CS479/579 - Web Programming II

The PHP mysqli interface:

The PHP MySQL Improved interface is a object oriented interface to connect to a MySQL or MariaDB server and issue SQL commands to send and receive data.

Connecting to the database:

// Connects to the database, $myconn is the resource handle for the database connection:
$myconn = new mysqli($db_host, $db_user, $db_password, $db);
if ($myconn->connect_error) {
  die ("Failed to connect to database (" . $myconn->connect_errono . "): " .



$db_host localhost or the host name of the MySQL server we want to connec to.
$db_user MySQL username
$db_password MySQL password.
$db Name of the database to use.
$myconn A connection resource object.

Closing the connection:


  • Closes the connection to the database. Probably not necessary for short-lived scripts.

Performing a Query:

$res = $myconn->query($query) or

die ("Error querying database: ($query) " . $myconn->error);


$myconn The connection resource object.
$query The query string to be performed.
$res The result of the query.
$myconn->error Error string of the last mysqli call

query() is only suitable for simple queries that cannot contain user supplied data of any type, all other SQL queries should be done using prepared statements (see below) for best security practices.


  • Frees the result set from the query. << If making a number of queries, this is probably necessary. If you are making just one and exiting the PHP script you may consider omitting it. >>

$rows = $res->num_rows;

  • Number of rows, if any, returned by the query. Not valid for unbuffered results until all rows have been read.

$row = $res->fetch_row();

  • Returns the next row provided by the query as a enumerated array stored in $row. i.e. $row[0] is the first column, $row[1] the second and so on. $row is set to NULL when there are no more rows.


$myconn = new mysqli("localhost", "cs47900", "1234", "cs47900");
$res = $myconn->query("SELECT * FROM people WHERE id < 20");
while($row = $res->fetch_row()) {
  // Do something with $row[int]

$row = $res->fetch_assoc();

  • Fetches a row as an associative array (column names as keys => values), otherwise same as fetch_row();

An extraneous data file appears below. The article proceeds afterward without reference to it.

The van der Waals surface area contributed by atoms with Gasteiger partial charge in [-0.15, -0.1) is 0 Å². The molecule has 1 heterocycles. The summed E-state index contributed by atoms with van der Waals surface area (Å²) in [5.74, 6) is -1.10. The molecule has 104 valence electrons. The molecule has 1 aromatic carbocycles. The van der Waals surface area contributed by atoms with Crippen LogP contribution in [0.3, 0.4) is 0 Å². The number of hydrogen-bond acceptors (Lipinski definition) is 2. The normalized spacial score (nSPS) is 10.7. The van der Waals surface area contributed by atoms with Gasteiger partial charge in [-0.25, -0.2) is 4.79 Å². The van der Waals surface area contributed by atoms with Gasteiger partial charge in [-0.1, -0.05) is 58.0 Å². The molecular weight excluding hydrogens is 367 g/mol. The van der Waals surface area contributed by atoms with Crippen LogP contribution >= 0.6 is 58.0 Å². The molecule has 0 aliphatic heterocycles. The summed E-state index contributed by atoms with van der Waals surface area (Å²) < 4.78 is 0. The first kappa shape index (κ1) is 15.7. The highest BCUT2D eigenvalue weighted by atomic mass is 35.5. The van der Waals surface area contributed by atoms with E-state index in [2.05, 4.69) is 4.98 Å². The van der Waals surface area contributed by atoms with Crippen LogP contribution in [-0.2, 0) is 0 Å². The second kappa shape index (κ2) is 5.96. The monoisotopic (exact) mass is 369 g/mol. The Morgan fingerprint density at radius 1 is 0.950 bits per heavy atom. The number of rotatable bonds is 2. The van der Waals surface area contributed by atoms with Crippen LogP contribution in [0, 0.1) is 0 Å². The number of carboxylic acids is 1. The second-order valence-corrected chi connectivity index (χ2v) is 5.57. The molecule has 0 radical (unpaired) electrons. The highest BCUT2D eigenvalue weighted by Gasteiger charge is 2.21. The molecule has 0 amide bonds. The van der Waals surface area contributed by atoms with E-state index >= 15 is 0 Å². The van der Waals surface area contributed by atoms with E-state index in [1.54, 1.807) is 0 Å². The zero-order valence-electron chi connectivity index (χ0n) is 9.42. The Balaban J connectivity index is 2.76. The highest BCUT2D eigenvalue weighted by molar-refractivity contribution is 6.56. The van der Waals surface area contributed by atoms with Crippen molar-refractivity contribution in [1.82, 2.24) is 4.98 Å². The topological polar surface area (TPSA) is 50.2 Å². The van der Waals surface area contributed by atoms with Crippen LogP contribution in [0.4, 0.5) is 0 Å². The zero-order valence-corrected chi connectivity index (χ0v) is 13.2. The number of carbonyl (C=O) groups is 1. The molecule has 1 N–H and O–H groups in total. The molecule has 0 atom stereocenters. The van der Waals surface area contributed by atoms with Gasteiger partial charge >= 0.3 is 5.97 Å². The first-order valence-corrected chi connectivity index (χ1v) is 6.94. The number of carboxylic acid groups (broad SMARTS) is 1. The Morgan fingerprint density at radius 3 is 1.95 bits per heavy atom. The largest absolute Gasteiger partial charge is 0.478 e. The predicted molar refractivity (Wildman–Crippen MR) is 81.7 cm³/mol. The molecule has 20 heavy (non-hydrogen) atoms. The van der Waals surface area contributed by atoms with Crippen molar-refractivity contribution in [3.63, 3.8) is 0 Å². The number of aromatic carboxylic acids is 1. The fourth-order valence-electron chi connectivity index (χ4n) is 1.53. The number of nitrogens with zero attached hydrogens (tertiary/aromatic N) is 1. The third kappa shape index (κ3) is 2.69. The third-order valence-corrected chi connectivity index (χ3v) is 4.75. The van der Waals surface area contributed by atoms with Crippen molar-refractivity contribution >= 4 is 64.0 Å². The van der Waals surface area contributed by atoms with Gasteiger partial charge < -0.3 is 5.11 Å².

Escaping special characters in a string for use in a MySQL statement:

$safestr = $myconn->real_escape_string($str);

Prepared MySQLi statements:

Creates a SQL statement template that is sent to the server. In the template some values (called parameters) are left undefined, specified as '?' in the statement. Example:

INSERT INT table (x, y, z) VALUES (?, ?, ?)

Note: The ?'s are only allowed for values or for comparisons in a WHERE clause (but not for both sides of a comparison), they are not allowed for table or column names.

The database compiles the prepared statement and can query optimize it but does not immediately execute it, making it not unlike a function call. Subsequent execution of the prepared statement can be made more than once and only requires the missing values be transferred to the server saving on bandwidth.

Useful as a protection against SQL injections, particularly second level injections, because all parameters will be properly escaped automatically and we no longer need to escape them ourselves.


// After MySQLi connection has been made:

// prepare the statement:
$stmt = $myconn->prepare("INSERT INTO people (fname, lname, email)
  VALUES (?, ?, ?)");
// Bind the parameters:
$stmt->bind_param("sss", $fname, $lname, $email);

$stmt The prepared statement object.
"sss" Specifies that the parameters that follow are all strings. Can be one of:
s = String, i = Integer, d = Double, b = BLOB
$fname, $lname, $email These variables are now "bound" so whatever their values are will be passed to the prepared statement when the execute() method is called. They are like the parameters to our function call.

// (includes code from above)
// Set the parameter values:
$fname = "Steve"; $lname = "Baker"; $email = "Steve.Baker@indstate.edu";
// Execute the function call:

// Set new parameter values:
$fname = "Bob"; $lname = "Smith"; $email = "Bob.Smith@indstate.edu";
// Execute the statement a second time:

// Close the statement, this is recommended:

Getting results from prepared statements:

Normally results are bound to variables in a manner similar to the way inputs are bound.

// Binds variables to the output results:
// Fetch the values (stored in the bound variables above.):


// Gives us $myconn (the data-base connection object):
include_once "config.php";

$uid = null;

if (!($stmt = $myconn->prepare("SELECT username,gecos FROM users WHERE uid=?"))) {
  echo "Prepare failed: (" . $myconn->errno . ") " . $myconn->error;
if (!$stmt->bind_param("i", $uid)) {
  echo "Binding parameters failed: (" . $stmt->errno . ") " . $stmt->error;

$username = null; $gecos = null;
$stmt->bind_result($username, $gecos);

for($uid = 1000; $uid < 3000; $uid++) {
  if (!$stmt->execute()) {
    echo "Execute failed: (" . $stmt->errno . ") " . $stmt->error;
  printf("%d: %-6s (%8s %s)\n", $uid, $username, $gecos);


Result sets from prepared statements:

We can get results in the normal fashion w/o binding to output variables by using the get_result() method, which returns a result set which you then use the normal fetch*() functions on:

$res = $stmt->get_result(); // Returns a result set
$row = $res->fetch_assoc();